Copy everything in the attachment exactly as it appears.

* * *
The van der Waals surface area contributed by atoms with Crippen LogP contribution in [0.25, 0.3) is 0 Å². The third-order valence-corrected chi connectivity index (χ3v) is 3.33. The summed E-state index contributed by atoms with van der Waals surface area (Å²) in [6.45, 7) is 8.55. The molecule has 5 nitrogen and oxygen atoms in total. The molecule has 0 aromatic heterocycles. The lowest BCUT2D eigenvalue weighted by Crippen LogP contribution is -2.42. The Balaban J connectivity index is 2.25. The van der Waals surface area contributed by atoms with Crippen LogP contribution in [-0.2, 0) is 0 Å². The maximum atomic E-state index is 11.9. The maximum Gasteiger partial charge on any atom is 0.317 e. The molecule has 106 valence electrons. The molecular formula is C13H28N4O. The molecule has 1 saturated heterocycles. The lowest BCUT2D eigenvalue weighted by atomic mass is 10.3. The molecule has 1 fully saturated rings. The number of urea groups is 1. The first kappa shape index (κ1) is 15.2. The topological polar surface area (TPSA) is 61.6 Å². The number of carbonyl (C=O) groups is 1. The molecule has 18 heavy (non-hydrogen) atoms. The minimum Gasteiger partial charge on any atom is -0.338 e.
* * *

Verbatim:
The van der Waals surface area contributed by atoms with Crippen LogP contribution in [0.25, 0.3) is 0 Å². The third-order valence-corrected chi connectivity index (χ3v) is 3.33. The summed E-state index contributed by atoms with van der Waals surface area (Å²) in [6.45, 7) is 8.55. The molecule has 5 nitrogen and oxygen atoms in total. The molecule has 0 aromatic heterocycles. The lowest BCUT2D eigenvalue weighted by Crippen LogP contribution is -2.42. The Balaban J connectivity index is 2.25. The van der Waals surface area contributed by atoms with Crippen LogP contribution in [-0.2, 0) is 0 Å². The maximum atomic E-state index is 11.9. The maximum Gasteiger partial charge on any atom is 0.317 e. The molecule has 106 valence electrons. The molecular formula is C13H28N4O. The molecule has 1 saturated heterocycles. The lowest BCUT2D eigenvalue weighted by atomic mass is 10.3. The molecule has 1 fully saturated rings. The number of urea groups is 1. The first kappa shape index (κ1) is 15.2. The topological polar surface area (TPSA) is 61.6 Å². The number of carbonyl (C=O) groups is 1. The molecule has 18 heavy (non-hydrogen) atoms. The minimum Gasteiger partial charge on any atom is -0.338 e.